THEATRE INTERVIEW: ‘The Disappearance Of Sadie Jones’, which heads to Pleasance for a five night run this week, tells the story of a young woman battling a desire to disappear from her own life and follows her on a journey into her subconscious. It’s non-linear, combines language play, lyricism, poetic physical performance and distinctive sound design, and that seems like a recipe for something extremely interesting. We spoke to the writer-director behind it, acclaimed poet and playwright Hannah Silva.
TW: Can you tell us about the play, and how it is structured?
HS: I wrote this play from an emotional rather than rational impulse, so initially I didn’t know what it was about, I just knew I was trying to use language as a way of getting inside a person’s psyche, to express emotions and experience in a way that isn’t possible with logical sentences.
I wrote it as a stream-of-consciousness, so this meant it didn’t have scenes or acts, but when dramaturg David Lane and I started to look at the structure, we found that the piece was divided into ‘movements’, and as we explored the text with the actors we discovered the shifts and changes – often these happen when we move from ‘reality’ to the imagination of the main character.
TW: What inspired the play, and what made you use the topic of mental illness?
HS: I didn’t decide to use the topic of mental illness at all, I just wrote from the inside of a character, exploring her experience. I tapped into experiences that I had as a teenager, and in some instances pushed these experiences and emotions further, resulting in a character we could diagnose if wanted to. Some people prefer to see it as a study of the imagination, others will very clearly see it as a portrait of mental illness. An audience member said to me afterwards that we’ve all got a bit of Sadie in us, and I think that might be true.
TW: Apparently, you’ve drawn inspiration from Strindberg’s dream plays for this show – in what way have they influenced your piece?
HS: I was influenced by Strindberg’s ideas about dream plays rather than the plays themselves. He wrote that in a dream play “one consciousness holds sway over them all, that of the dreamer; for her there are no secrets, no incongruities, no scruples, no law”. This sums up the experience of Sadie. I aim for the audience to experience the world as Sadie does.
TW: You are using what’s described as “innovative vocal techniques” – what are these techniques, and how have you used music and sound generally in the show?
HS: I enjoy playing with language and the voice, and at some points during the play, language and sound is used to express Sadie’s experience rather than as dialogue. At these moments words are broken down and the voice is used to show Sadie’s emotional landscape. I made the soundscape for the work and it has various influences. We developed the piece at Camden People’s Theatre, where we could hear trains rumbling… I recorded the sound of the trains and they became part of our soundscape.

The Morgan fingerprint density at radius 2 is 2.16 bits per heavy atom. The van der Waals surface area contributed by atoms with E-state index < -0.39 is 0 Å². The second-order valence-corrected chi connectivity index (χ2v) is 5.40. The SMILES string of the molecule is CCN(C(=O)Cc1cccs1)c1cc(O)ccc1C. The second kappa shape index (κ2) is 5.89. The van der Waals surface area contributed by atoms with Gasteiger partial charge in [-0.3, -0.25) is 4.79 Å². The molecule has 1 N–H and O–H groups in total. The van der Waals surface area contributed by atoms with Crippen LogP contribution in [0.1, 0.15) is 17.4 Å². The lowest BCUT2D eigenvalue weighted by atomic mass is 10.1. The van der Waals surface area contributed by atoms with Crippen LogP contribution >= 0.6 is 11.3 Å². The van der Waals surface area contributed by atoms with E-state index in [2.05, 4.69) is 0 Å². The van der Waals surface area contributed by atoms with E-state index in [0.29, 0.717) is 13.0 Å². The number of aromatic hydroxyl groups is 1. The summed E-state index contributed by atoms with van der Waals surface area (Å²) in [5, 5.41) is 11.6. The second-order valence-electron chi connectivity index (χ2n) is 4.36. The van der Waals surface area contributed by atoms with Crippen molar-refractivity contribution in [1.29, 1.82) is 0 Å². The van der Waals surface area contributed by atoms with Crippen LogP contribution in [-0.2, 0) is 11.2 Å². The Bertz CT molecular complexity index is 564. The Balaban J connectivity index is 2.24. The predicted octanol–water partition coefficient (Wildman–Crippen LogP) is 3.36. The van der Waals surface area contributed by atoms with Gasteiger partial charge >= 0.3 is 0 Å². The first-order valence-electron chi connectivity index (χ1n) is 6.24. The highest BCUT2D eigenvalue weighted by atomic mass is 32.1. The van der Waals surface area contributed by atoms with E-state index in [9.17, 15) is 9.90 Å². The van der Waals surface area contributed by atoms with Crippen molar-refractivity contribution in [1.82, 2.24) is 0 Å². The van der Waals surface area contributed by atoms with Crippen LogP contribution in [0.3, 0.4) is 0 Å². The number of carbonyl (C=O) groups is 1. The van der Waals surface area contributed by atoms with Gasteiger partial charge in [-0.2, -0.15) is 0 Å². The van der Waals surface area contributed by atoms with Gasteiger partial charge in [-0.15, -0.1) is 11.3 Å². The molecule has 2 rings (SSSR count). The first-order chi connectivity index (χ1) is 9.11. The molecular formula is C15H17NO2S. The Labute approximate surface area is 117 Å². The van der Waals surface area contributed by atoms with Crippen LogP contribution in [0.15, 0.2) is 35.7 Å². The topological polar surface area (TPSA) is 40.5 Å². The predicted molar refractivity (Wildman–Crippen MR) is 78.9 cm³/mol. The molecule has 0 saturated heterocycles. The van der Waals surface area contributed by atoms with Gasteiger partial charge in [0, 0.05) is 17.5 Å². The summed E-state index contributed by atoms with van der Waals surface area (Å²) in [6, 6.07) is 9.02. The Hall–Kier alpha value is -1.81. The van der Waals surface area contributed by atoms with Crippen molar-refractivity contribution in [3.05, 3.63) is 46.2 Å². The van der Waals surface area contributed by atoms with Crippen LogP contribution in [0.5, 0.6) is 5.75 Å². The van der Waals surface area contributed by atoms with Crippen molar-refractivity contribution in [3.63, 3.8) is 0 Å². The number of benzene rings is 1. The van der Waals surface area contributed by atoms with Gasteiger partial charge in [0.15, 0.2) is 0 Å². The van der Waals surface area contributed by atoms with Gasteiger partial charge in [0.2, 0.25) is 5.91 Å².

TW: As well as writing this, you’ve also directed it. Do you often take this approach (as opposed to passing a script on to a director)? What are the benefits of it?
HS: One of the benefits is that I’ve learned a huge amount about my own writing through the process. Another is I’ve had the brilliant experience of working very closely with the creative team, and choosing the team myself. For me it depends on the particular piece, I’m very happy to hand a script over to a director for some projects, with others, I like to be right in there until the end.
TW: The show has been on tour since early October. Have you made any changes as you’ve gone along?
HS: We always have to adjust a little depending on the space. We’ve been in a deep, wide space (The Lowry Studio) and a tiny pub theatre (Upstairs at the Western) and everything in between. It’s been a great experience, and the show has felt a little different in every space and with each different audience.
TW: Will the play continue on after its London run?
HS: We are going to take it to Avignon in June, and I’m considering getting a couple of other UK dates around that time.
TW: What else are you working on at the moment? Do you have any new projects in the pipeline?
HS: I have an insanely ambitious project on the cards. It’s called ‘Gagged’ and involves a large cast, a huge space, a big and brilliant creative team and, unfortunately, a big budget. It may take me a while to get all those elements together, but I’m excited about it. ‘Gagged’ asks what would happen if we didn’t have freedom of expression in Britain.
‘The Disappearance Of Sadie Jones’ is on at Pleasance Islington until 30 November. See this page here for info and tickets.
LINKS: www.pleasance.co.uk | hannahsilva.wordpress.com | twitter.com/HannahSilvaUK
Sections: Interviews - Theatre | Tags: Hannah Silva, Pleasance, Pleasance Islington, The Disappearance of Sadie Jones